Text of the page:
The Nice Carnival France is one of the major festival events in the world and it can only mean one thing: Carnival Kings, silly strings and blooming things… Margo Lestz looks at the history of the Nice Carnival, the famous flower battles and just why silly string is so popular at this fabulous event on the French Riviera.
Every February in Nice, a different king comes to town to celebrate the carnival and participate in the parade on his own special float. A riot of colour, more than one thousand musicians and dancers from around the world participate in this fantastic celebration to chase off the gloom of winter and bid a welcome back the spring. But it wasn’t always this way…
Kings and parades at the Nice Carnival France
The Nice Carnival is one of the oldest in the world – the earliest records establish its existence in 1294 when the Count of Provence enjoyed “the joyous days of carnival”. In the beginning, the carnival resembled a big unorganized street party – there wasn’t a parade in sight. But in 1830, the King and Queen of Sardinia (Charles-Félix and Marie-Christine) visited Nice and the city council organised the first carnival parade in their honour. The royal couple sat on their palace balcony and waved as prominent Niçois ladies and gentlemen, dressed in elegant costumes filed past in decorated carriages.
That parade was such a success that in succeeding years, when the king wasn’t present, the Niçois took some straw and old clothes and made themselves a king. They placed him on the palace balcony where he approvingly watched the passing revelry. Then in 1882 they decided that this mock king should participate in the procession.
This was the start of the modern carnival parade in Nice which is always presided over by a gigantic, kingly character. His arrival on the royal float signals the beginning of the festivities. Each year brings a different king who sets the theme for the entire event. In 2014 the event introduces His Majesty, King of Gastronomy, so all of the floats will have something to do with food. Unfortunately for His Majesty, his reign is soon over and on the last night of the carnival, he is put out to sea on a little boat and burned while the carnival-goers celebrate with fireworks.
Even though His Majesty’s reign in Nice is short, he has a full schedule. For more than two weeks there are parades every day and evening. The Nice Carnival King oversees the line of decorated floats, interspersed with marching bands and costumed characters, as it makes its way along the carnival route. The King’s helpers (the people on the floats) throw confetti and candies into the crowd and in return they are targeted by children with cans of silly string.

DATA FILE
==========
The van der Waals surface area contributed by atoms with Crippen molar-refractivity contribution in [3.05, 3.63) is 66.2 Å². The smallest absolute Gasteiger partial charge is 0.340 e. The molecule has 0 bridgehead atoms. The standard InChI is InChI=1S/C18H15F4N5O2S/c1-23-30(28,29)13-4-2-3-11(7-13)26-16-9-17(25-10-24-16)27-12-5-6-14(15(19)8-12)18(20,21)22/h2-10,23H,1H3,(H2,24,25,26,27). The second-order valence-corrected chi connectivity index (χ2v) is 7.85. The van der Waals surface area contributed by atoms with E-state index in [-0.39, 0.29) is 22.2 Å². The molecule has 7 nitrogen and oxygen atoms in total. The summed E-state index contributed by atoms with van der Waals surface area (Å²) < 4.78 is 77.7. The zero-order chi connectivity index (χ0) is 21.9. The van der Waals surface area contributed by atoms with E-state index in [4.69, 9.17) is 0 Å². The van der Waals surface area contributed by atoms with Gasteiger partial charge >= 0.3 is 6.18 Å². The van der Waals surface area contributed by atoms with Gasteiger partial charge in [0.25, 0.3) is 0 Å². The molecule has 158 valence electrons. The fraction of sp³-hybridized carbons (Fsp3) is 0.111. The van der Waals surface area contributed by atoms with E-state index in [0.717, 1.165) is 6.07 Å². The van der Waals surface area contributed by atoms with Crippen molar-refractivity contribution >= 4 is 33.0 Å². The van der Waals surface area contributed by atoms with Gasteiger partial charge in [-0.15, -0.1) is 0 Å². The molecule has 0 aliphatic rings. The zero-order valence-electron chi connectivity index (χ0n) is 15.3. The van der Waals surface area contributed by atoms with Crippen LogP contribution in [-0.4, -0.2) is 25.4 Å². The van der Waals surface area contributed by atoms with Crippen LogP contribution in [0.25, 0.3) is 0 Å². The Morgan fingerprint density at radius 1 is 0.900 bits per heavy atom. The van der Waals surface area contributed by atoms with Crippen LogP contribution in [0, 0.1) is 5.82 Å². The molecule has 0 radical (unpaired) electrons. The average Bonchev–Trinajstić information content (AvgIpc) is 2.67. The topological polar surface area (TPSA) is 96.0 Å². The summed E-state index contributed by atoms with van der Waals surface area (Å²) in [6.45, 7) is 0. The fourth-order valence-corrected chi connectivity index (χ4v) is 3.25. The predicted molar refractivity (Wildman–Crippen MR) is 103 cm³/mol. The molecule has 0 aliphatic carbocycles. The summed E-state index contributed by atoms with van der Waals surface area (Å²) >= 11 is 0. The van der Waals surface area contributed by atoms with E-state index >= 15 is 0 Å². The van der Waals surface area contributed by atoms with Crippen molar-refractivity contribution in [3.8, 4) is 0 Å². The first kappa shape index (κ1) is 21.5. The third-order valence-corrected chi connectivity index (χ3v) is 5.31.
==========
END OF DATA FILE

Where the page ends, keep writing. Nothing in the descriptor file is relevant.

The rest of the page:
Experience the Nice carnival in video:
Confetti and silly string at the Nice Carnival
One thing you can’t escape at the carnival is silly string, that aerosol spray that sends out foamy streamers that stick to everything but are easy to remove. It can be annoying but it’s actually the modern version of, and an improvement upon, a long-standing tradition. In the earliest carnivals, people threw things at each other: sugar-coated seeds, confetti made of plaster, egg shells filled with soot or flour, rotten eggs, fruit and vegetables. Those who had a window overlooking the parade route stocked up with “ammunition” and bombarded those in the streets below.
The masks and costumes worn during the carnival were not only to hide your identity, but also to protect your face and clothing from all of those objects flying through the air. Some masks were even made of iron for extra protection. In our day, throwing eggs, vegetables, and plaster have, thankfully, fallen out of fashion, leaving us with harmless paper confetti and silly string and largely mask-free.
Flower battles at the Nice Carnival
While those early rowdy, egg-throwing free-for-alls were taking place in the Old Town of Nice, another more genteel battle was born on the Promenade des Anglais. In 1876 the first “bataille des fleurs” (flower battle) took place. It was an elegant parade of carriages covered in flowers, reserved for the elite who didn’t like getting hit with eggs and vegetables. It is said that Queen Victoria herself participated, throwing flowers at young soldiers. It was more of a show with polite flower exchanges – not really much of a battle.
The modern flower battle is still a separate event from the carnival parade. A procession of bloom-covered floats rolls along the Promenade des Anglais, showcasing the variety of flowers grown in this region. Each float is manned by beautifully costumed ladies showering the admiring crowd with colourful blossoms. Today, we don’t normally throw things back at them, but they do sometimes get attacked by a child with a can of silly string.
Even though the Nice Carnival has changed over the years, it has retained three essential historical ingredients: A king to preside over the parade, good-natured battles, and lots of blooming flowers.
Useful websites: www.nicecarnaval.com and www.nicetourisme.com
Margo Lestz lives in Nice, France where she likes to bask in the sunshine, study the French language and blog as thecuriousrambler. Margo says “Life is never boring and I learn something new every day… and there are always surprises”.